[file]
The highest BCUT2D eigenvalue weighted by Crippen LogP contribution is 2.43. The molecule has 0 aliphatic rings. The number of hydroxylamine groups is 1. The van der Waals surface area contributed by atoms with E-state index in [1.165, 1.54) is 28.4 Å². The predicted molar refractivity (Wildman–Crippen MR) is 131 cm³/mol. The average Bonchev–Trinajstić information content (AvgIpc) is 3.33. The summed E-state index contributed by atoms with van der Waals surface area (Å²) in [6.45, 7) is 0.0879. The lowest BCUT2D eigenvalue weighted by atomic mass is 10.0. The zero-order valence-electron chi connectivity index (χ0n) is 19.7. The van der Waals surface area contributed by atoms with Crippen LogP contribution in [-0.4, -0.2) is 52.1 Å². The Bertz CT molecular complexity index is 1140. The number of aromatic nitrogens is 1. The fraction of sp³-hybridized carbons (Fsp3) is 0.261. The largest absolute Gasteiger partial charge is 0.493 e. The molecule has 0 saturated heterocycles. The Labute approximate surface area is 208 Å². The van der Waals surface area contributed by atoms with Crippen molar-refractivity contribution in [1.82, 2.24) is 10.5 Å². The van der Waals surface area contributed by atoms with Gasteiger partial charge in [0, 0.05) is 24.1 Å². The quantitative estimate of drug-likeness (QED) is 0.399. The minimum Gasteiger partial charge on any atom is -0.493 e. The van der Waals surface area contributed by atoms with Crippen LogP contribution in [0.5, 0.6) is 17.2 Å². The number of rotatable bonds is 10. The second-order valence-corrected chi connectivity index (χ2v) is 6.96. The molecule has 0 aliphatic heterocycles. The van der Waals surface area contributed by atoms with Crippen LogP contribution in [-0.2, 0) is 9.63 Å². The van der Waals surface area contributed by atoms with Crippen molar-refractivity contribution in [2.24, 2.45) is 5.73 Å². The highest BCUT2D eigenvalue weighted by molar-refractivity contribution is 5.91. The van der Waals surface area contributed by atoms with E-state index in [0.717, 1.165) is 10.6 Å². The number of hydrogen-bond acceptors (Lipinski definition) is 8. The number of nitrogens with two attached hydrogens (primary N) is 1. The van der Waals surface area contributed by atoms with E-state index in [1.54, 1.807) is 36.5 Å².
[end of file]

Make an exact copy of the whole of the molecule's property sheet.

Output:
The highest BCUT2D eigenvalue weighted by Crippen LogP contribution is 2.43. The molecule has 0 aliphatic rings. The number of hydroxylamine groups is 1. The van der Waals surface area contributed by atoms with E-state index in [1.165, 1.54) is 28.4 Å². The predicted molar refractivity (Wildman–Crippen MR) is 131 cm³/mol. The average Bonchev–Trinajstić information content (AvgIpc) is 3.33. The summed E-state index contributed by atoms with van der Waals surface area (Å²) in [6.45, 7) is 0.0879. The lowest BCUT2D eigenvalue weighted by atomic mass is 10.0. The zero-order valence-electron chi connectivity index (χ0n) is 19.7. The van der Waals surface area contributed by atoms with Crippen LogP contribution in [-0.4, -0.2) is 52.1 Å². The Bertz CT molecular complexity index is 1140. The number of aromatic nitrogens is 1. The fraction of sp³-hybridized carbons (Fsp3) is 0.261. The largest absolute Gasteiger partial charge is 0.493 e. The molecule has 0 saturated heterocycles. The Labute approximate surface area is 208 Å². The van der Waals surface area contributed by atoms with Crippen molar-refractivity contribution in [1.82, 2.24) is 10.5 Å². The van der Waals surface area contributed by atoms with Gasteiger partial charge in [0, 0.05) is 24.1 Å². The quantitative estimate of drug-likeness (QED) is 0.399. The minimum Gasteiger partial charge on any atom is -0.493 e. The van der Waals surface area contributed by atoms with Crippen LogP contribution in [0.5, 0.6) is 17.2 Å². The number of rotatable bonds is 10. The second-order valence-corrected chi connectivity index (χ2v) is 6.96. The molecule has 0 aliphatic heterocycles. The van der Waals surface area contributed by atoms with Crippen LogP contribution in [-0.2, 0) is 9.63 Å². The van der Waals surface area contributed by atoms with Crippen molar-refractivity contribution in [2.24, 2.45) is 5.73 Å². The highest BCUT2D eigenvalue weighted by molar-refractivity contribution is 5.91. The van der Waals surface area contributed by atoms with E-state index in [0.717, 1.165) is 10.6 Å². The number of hydrogen-bond acceptors (Lipinski definition) is 8. The number of nitrogens with two attached hydrogens (primary N) is 1. The van der Waals surface area contributed by atoms with E-state index in [1.54, 1.807) is 36.5 Å².